The Supreme Court shapes virtually every aspect of life in the United States, from whether you can marry the person you love to whether you can get health care. And for a long time now, its ideological bent has led our country in the wrong direction.
If we’re serious about fighting for progressive causes, we need to focus on the Court: who sits on it, how we choose them and how much we let politics dominate that process.
At its best, the Court is a place where the least powerful voices in our society are heard and protected, whether they’re African Americans trying to vote or get an education in the era of segregated schools and poll taxes … or women trying to make our own health decisions in the face of laws that would strip that right away.
In recent years, the Court has made a lot of high-profile decisions. Some upheld this tradition. Some tarnished it. It made same-sex marriage legal nationwide, preserved the Affordable Care Act not once but twice, and ensured equal access to education for women. But it also effectively declared George W. Bush President, cut the heart out of the Voting Rights Act, and overturned commonsense gun laws.
The death of Justice Scalia marked the end of an era. Now the fight over whether President Obama should nominate a replacement, as the Constitution requires, is revealing the worst of our politics. It’s the same Republican obstructionism we’ve seen since the beginning of the Obama presidency. And it’s the same disregard for the rule of the law that’s given rise to the extremist candidacies of Donald Trump and Ted Cruz.
President Obama has done his job. He’s nominated a distinguished and universally admired judge. Normally, the Senate would now do its job: hold hearings, consider the nomination, and vote. But Republicans say they won’t. Senator Chuck Grassley, the head of the Senate judiciary committee, says we should wait for a new president because “the American people shouldn’t be denied a voice.” But the voices of the 65 million Americans who voted to re-elect Barack Obama are being ignored right now.
This battle is bigger than just one empty seat on the court.
By Election Day, two justices will be more than 80 years old, past the court’s average retirement age. That means whoever America elects this fall could end up nominating multiple justices. Our next president will help determine the future of the court for decades to come.
The stakes couldn’t be higher. In this term alone, the court is evaluating a Texas law that would effectively end the legal right to choose for millions of women… President Obama’s executive actions on immigration, which called for halting the deportation of DREAMers and undocumented parents of citizens and legal residents… whether public universities can consider race as one of many factors in building a student body… and it’s put the president’s clean power plan on hold, jeopardizing our ability to tackle climate change.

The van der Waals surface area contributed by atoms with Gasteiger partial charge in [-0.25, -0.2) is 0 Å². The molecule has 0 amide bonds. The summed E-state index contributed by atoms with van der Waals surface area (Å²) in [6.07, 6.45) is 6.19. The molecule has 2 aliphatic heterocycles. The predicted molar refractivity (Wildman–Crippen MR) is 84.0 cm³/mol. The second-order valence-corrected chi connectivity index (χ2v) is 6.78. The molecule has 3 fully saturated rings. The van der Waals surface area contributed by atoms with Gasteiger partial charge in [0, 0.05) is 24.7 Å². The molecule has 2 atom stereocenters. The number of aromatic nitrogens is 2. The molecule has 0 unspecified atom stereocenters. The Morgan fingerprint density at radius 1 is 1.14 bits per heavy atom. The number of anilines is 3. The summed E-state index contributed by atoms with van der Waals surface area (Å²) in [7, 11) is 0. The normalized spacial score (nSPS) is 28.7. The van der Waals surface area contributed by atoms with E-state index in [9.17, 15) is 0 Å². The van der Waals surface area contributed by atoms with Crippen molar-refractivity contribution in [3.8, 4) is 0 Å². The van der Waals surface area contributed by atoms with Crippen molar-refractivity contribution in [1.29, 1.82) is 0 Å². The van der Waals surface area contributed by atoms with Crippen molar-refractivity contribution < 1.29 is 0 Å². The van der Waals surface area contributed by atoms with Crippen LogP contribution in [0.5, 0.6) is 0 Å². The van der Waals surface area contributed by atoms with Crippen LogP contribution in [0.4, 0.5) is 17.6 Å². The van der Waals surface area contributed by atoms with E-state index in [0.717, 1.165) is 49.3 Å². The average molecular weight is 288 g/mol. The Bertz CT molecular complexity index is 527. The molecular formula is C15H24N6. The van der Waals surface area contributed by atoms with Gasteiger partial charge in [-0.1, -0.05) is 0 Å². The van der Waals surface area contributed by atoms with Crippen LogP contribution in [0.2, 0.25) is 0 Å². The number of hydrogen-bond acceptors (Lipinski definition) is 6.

In a single term, the Supreme Court could demolish pillars of the progressive movement.
If you care about the fairness of elections, racial disparities in universities, the rights of women, or the future of our planet, you should care about who wins the presidency and appoints the next Supreme Court justices.
Conservatives know exactly how high the stakes are. For years, they’ve used aggressive legal strategies to accomplish through the courts what they’ve failed to do through legislation. Now they are fighting hard to make sure the Supreme Court includes as many right-wing justices as possible.
Think about this: What kind of justice would a President Trump appoint? He believes Muslims should be banned from entering this country because of their faith. He wants to round up 11 million immigrants and kick them out. And he says wages for working people are too high. None of these positions reflect the country we are or what our people need.
Every day, another Republican bemoans the rise of Donald Trump. They say his nomination would set their party back decades. I agree. But Donald Trump didn’t come out of nowhere. What the Republicans have sown with their extremist tactics, they are now reaping with Donald Trump’s candidacy.
When you have leaders willing to bring the whole of government to a halt to make headlines, you may just give rise to candidates who promise to do even more radical and dangerous things. And when you have a party dead-set on demonizing the president, you may just end up with a candidate who says the president never legally was the president at all.
At our best, America has united behind the ideal that everyone deserves a fair shot, no matter who we are or where we started out. And at its best, the Supreme Court has defended that ideal — like in 1954, when the court abolished segregation in our schools; in 1973, when it ruled that women have the right to make intimate health decisions for ourselves; in 1982, when it ruled that undocumented children had the right to go to school; or just last year, when it ruled that marriage equality was the law of the land.
The court can either make America a fairer place, or roll back the progress we’ve worked so hard to achieve. It depends on what the court decides. And it depends on all of us.
This election has made it absolutely clear to everyone how essential the Supreme Court is. I will keep talking about it and calling on the Senate to do its job. And I hope there will be a great chorus of voices across our land that will do the same.
It’s our Constitution. It’s our court. And it’s our future.